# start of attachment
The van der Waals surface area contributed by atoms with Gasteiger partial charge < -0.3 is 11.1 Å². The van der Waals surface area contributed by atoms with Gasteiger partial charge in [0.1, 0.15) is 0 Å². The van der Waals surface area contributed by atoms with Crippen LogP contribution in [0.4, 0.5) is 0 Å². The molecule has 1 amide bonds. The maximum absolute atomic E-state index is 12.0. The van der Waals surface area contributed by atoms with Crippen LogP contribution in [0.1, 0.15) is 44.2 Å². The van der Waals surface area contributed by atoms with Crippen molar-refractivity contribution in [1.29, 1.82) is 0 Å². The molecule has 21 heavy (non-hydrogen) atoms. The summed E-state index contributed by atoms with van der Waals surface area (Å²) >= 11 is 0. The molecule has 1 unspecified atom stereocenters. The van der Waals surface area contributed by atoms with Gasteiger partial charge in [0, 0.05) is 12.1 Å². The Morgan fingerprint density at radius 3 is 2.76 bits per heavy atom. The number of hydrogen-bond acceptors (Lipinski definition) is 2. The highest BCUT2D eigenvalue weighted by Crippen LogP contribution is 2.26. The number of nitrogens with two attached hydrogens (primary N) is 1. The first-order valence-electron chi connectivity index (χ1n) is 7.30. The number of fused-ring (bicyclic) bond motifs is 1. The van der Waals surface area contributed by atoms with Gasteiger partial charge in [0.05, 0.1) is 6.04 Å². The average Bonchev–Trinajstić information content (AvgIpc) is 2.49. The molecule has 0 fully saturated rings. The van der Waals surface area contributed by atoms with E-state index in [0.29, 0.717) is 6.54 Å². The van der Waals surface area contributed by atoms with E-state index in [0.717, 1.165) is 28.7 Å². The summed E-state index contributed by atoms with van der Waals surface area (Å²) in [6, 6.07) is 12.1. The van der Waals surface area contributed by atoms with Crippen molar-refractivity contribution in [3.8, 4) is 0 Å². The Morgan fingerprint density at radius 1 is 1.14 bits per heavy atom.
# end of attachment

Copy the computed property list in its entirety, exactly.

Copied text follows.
The van der Waals surface area contributed by atoms with Gasteiger partial charge < -0.3 is 11.1 Å². The van der Waals surface area contributed by atoms with Gasteiger partial charge in [0.1, 0.15) is 0 Å². The van der Waals surface area contributed by atoms with Crippen LogP contribution in [0.4, 0.5) is 0 Å². The molecule has 1 amide bonds. The maximum absolute atomic E-state index is 12.0. The van der Waals surface area contributed by atoms with Crippen LogP contribution in [0.1, 0.15) is 44.2 Å². The van der Waals surface area contributed by atoms with Crippen molar-refractivity contribution in [1.29, 1.82) is 0 Å². The molecule has 21 heavy (non-hydrogen) atoms. The summed E-state index contributed by atoms with van der Waals surface area (Å²) >= 11 is 0. The molecule has 1 unspecified atom stereocenters. The van der Waals surface area contributed by atoms with Gasteiger partial charge in [0, 0.05) is 12.1 Å². The Morgan fingerprint density at radius 3 is 2.76 bits per heavy atom. The number of hydrogen-bond acceptors (Lipinski definition) is 2. The highest BCUT2D eigenvalue weighted by Crippen LogP contribution is 2.26. The number of nitrogens with two attached hydrogens (primary N) is 1. The first-order valence-electron chi connectivity index (χ1n) is 7.30. The number of fused-ring (bicyclic) bond motifs is 1. The van der Waals surface area contributed by atoms with Gasteiger partial charge in [0.05, 0.1) is 6.04 Å². The average Bonchev–Trinajstić information content (AvgIpc) is 2.49. The molecule has 0 fully saturated rings. The van der Waals surface area contributed by atoms with E-state index in [0.29, 0.717) is 6.54 Å². The van der Waals surface area contributed by atoms with E-state index in [0.717, 1.165) is 28.7 Å². The summed E-state index contributed by atoms with van der Waals surface area (Å²) in [6, 6.07) is 12.1. The van der Waals surface area contributed by atoms with Crippen molar-refractivity contribution in [3.8, 4) is 0 Å². The Morgan fingerprint density at radius 1 is 1.14 bits per heavy atom.